GOP states quit the program that fights voter fraud. Now they’re scrambling.

Over the past year and a half, eight Republican-led states quit a nonpartisan program designed to keep voter rolls accurate and up to date.

Top Republican election officials in those states publicly argued the program was mismanaged. The conspiracy theorists who cheered them on falsely insisted it was a front for liberals to take control of elections.

But experts say the program, known as the Electronic Registration Information Center, was among the best nationwide tool states had to catch people trying to vote twice in the same election. Now, those Republican-led states who left — and other states who lost access to their data — are scrambling to police so-called “double voters” ahead of the presidential election in 2024.

In recent months, elections officials in Ohio — one of the states that led the flight from ERIC — and elsewhere have been quietly convening leaders from dozens of states to talk about ways they can still work together to try to catch double-voters.

“The whole goal is to have something in place, state-to-state, prior to the 2024 election,” Amanda Grandjean, Ohio's assistant secretary of state and senior adviser, told POLITICO, the first time she has spoken publicly about the efforts.

The scramble by states to fill a security gap left open by exiting ERIC comes at a critical time. Elections officials face ongoing scrutiny about the accuracy of voter rolls after extensive — and untrue — accusations of widespread fraud in the past two election cycles. The 2024 elections are getting closer.

Grandjean said 27 states have expressed interest in the effort, with varying degrees of commitment.

But actually getting it off the ground is a different matter.

Grandjean declined to share a complete list of participants, but said there has been a “bipartisan” working group which also includes states that remain active members of ERIC. She said states have been meeting weekly to discuss the structure of the program. States she mentioned that have been actively involved in conversations include West Virginia, Florida and Virginia — three states that left ERIC — as well as Georgia, which remains in ERIC and whose Republican secretary of state, Brad Raffensperger, has been one of the organization’s chief public defenders.

In a text message, a spokesperson for Raffensperger confirmed that his office is “trying to work out agreements with several non-ERIC states,” but said they had no further details to share. A spokesperson for the Virginia elections department told Virginia Public Media in May — shortly after the state announced its intention to pull out of ERIC — that it had “been participating in talks with other states for several months” on a potential double-voter program, but declined to answer further questions about the effort.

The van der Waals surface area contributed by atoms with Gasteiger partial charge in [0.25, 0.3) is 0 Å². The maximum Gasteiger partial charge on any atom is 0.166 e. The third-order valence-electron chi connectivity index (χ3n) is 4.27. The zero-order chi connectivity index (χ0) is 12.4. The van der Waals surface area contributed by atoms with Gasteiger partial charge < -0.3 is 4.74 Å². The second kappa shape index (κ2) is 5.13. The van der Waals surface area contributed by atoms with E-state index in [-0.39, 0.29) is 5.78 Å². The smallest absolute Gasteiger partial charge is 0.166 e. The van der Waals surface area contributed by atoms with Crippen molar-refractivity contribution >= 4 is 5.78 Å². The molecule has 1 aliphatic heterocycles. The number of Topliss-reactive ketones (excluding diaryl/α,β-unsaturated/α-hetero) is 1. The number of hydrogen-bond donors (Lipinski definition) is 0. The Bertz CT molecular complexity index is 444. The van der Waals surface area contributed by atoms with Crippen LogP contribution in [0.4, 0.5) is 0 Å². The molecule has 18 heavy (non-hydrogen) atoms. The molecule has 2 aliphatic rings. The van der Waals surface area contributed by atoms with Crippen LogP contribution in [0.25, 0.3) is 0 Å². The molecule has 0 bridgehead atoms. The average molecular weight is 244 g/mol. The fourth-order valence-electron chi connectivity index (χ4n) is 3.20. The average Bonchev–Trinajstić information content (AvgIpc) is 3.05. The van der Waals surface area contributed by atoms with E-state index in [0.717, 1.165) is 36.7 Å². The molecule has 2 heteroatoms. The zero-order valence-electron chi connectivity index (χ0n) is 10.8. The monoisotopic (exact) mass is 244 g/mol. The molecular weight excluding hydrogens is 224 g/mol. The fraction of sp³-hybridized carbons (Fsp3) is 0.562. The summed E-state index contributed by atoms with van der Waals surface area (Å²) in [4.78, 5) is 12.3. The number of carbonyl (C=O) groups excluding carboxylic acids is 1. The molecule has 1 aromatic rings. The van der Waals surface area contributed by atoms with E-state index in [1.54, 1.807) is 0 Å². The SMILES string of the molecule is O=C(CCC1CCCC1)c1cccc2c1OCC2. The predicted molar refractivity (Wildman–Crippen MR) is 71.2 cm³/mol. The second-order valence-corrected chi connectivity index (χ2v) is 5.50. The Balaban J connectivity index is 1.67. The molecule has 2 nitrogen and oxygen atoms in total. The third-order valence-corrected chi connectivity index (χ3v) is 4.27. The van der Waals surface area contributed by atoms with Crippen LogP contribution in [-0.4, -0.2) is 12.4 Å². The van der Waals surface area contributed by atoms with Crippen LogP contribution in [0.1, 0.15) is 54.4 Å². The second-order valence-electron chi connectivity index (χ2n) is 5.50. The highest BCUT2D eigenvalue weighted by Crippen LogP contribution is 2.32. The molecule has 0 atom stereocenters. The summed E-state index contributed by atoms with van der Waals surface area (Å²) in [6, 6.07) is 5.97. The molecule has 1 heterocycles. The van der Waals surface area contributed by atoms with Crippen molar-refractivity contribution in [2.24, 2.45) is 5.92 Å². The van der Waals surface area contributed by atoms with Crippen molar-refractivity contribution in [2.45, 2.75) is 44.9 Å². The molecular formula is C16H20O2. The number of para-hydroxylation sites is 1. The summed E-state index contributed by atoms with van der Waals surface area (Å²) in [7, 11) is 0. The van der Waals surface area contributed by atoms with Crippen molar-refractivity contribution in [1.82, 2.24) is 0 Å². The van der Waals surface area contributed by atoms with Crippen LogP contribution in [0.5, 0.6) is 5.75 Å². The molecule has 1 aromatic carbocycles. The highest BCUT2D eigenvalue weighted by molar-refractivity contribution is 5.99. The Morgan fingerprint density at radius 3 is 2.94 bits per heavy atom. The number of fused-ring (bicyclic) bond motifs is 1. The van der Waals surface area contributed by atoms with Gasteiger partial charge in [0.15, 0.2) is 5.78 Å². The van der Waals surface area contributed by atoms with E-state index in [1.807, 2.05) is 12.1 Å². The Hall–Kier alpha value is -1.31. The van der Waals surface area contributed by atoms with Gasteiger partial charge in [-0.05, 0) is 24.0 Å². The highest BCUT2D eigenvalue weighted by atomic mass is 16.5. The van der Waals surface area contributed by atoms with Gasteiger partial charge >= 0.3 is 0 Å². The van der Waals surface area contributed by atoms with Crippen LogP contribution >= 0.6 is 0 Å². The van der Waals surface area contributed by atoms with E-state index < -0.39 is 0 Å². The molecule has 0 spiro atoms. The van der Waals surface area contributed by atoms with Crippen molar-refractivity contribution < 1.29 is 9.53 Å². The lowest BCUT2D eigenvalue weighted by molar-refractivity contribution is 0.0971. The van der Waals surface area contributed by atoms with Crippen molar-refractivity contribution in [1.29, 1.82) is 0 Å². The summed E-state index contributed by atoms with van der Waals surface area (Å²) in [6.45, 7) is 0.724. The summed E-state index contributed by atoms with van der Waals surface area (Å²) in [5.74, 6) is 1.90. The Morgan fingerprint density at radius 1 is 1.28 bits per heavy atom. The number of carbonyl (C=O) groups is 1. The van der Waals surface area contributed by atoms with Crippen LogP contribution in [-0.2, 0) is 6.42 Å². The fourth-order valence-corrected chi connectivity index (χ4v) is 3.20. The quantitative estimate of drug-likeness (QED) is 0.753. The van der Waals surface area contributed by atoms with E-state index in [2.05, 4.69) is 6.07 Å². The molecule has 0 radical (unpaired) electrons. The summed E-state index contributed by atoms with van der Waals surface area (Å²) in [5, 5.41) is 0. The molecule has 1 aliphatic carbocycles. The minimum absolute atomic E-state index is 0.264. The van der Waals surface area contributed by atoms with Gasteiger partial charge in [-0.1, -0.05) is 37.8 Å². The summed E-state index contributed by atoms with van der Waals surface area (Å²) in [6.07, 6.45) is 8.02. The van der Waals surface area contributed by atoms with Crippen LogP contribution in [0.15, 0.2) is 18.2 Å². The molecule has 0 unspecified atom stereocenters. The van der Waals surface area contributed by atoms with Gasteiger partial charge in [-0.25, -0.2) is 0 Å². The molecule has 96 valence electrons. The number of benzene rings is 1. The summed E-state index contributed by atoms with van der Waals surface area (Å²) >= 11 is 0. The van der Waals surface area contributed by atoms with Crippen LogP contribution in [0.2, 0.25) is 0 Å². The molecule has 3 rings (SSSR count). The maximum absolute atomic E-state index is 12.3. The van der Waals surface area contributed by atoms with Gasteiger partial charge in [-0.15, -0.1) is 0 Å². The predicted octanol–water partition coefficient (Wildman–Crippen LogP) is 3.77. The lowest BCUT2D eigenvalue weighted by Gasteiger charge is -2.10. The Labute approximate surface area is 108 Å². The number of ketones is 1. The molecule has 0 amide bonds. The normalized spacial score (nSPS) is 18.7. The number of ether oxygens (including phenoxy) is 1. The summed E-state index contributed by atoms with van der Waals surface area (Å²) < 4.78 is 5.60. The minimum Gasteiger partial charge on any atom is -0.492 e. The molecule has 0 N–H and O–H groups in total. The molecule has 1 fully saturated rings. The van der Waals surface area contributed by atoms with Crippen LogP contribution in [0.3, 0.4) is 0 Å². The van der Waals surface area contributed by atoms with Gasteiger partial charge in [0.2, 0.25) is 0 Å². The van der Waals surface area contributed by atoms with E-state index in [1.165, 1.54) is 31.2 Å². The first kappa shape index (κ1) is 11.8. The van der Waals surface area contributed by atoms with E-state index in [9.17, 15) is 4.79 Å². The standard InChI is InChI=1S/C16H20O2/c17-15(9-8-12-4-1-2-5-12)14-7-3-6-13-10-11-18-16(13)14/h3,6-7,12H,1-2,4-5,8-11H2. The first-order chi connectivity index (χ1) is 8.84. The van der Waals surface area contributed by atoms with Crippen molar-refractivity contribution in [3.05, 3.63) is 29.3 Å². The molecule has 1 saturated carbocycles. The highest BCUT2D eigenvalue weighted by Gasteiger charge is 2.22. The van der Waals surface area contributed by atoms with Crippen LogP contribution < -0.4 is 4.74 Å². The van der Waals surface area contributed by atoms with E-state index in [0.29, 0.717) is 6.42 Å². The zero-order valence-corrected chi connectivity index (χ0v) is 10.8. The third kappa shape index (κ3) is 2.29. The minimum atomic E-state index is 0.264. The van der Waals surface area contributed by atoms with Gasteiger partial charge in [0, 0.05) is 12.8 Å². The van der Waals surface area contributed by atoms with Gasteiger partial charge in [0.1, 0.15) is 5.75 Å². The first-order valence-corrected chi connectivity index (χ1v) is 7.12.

Interstate double voting — someone successfully or trying to cast a ballot in the same election in two different states — is widely believed by election officials to be rare. But it does happen. Election officials, and Republican politicians, have praised ERIC in the past as a key tool that has helped them catch cases.

In the interview, Grandjean stressed that the new effort she is trying to rally support for is “not meant to be something that’s comparative” to ERIC. It would be structured entirely differently, based on individual states signing data sharing agreements with one another, and not a more centralized database structure.

“There's no bylaws, there's no membership agreement,” she said. “It's just sharing information with each other.”

But that also means that any arrangement will be much more limited in practice than ERIC. One of ERIC’s biggest values was serving as a central clearinghouse for states’ data that they used to update voter rolls, either by scrubbing out-of-date registrations or finding potentially eligible but unregistered voters. Those two things are much harder, if not impossible, to replicate with one-on-one agreements between states.

The future of ERIC also remains uncertain.

The states that left have denied that the attacks from conspiracy theorists had anything to do with the rush for the exits. Grandjean, who at one point chaired ERIC’s board, said she did not want to “relitigate” the fight but that it was “unfairly” portrayed in the media. Instead, most of the states that left said it was due to a fight over efforts to change the composition of ERIC’s board to remove a non-voting member and disagreements over what member states had to do with the data collected and distributed by the organization — something that many of the remaining states dismissed as a false pretense put forward to justify an exodus and score political points.

Twenty-six states and the District of Columbia are currently members of the organization — a number that includes Virginia, whose resignation is set to take effect next month. Efforts are underway in New York and California to potentially join the organization, but that number could further dwindle in the future as well.

Texas Gov. Greg Abbott, a Republican, signed a law late last month that would allow the state to leave the program.

And Kentucky Secretary of State Michael Adams — a Republican who has also vocally defended ERIC — recently acknowledged his state is also looking at alternatives.

In a statement late last month, Adams said ERIC has been weakened because there are less participating states contributing data, increasing costs and decreasing utility to remaining states.

“While my administration will never cave to conspiracy theorists, it nevertheless is true that the value of ERIC to us going forward is a debatable question,” he said. “Kentucky is about to pay a lot more money to get a lot less information.”